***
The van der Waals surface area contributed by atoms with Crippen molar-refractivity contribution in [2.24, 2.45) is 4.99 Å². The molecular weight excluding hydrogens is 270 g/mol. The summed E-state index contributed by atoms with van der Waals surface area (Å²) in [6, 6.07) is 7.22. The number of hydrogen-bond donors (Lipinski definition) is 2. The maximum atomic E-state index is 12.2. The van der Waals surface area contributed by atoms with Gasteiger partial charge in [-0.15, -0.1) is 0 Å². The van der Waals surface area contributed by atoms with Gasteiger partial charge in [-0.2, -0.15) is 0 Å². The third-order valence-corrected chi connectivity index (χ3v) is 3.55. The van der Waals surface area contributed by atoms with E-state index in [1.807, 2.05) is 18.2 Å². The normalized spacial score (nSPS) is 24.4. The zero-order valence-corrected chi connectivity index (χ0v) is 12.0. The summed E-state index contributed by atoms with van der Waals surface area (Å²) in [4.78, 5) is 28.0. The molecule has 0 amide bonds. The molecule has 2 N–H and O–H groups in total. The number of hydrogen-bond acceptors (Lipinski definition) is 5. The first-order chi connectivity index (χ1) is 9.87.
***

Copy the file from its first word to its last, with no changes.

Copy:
The van der Waals surface area contributed by atoms with Crippen molar-refractivity contribution in [2.24, 2.45) is 4.99 Å². The molecular weight excluding hydrogens is 270 g/mol. The summed E-state index contributed by atoms with van der Waals surface area (Å²) in [6, 6.07) is 7.22. The number of hydrogen-bond donors (Lipinski definition) is 2. The maximum atomic E-state index is 12.2. The van der Waals surface area contributed by atoms with Gasteiger partial charge in [-0.15, -0.1) is 0 Å². The van der Waals surface area contributed by atoms with Gasteiger partial charge in [-0.2, -0.15) is 0 Å². The third-order valence-corrected chi connectivity index (χ3v) is 3.55. The van der Waals surface area contributed by atoms with E-state index in [1.807, 2.05) is 18.2 Å². The normalized spacial score (nSPS) is 24.4. The zero-order valence-corrected chi connectivity index (χ0v) is 12.0. The summed E-state index contributed by atoms with van der Waals surface area (Å²) in [4.78, 5) is 28.0. The molecule has 0 amide bonds. The molecule has 2 N–H and O–H groups in total. The number of hydrogen-bond acceptors (Lipinski definition) is 5. The first-order chi connectivity index (χ1) is 9.87.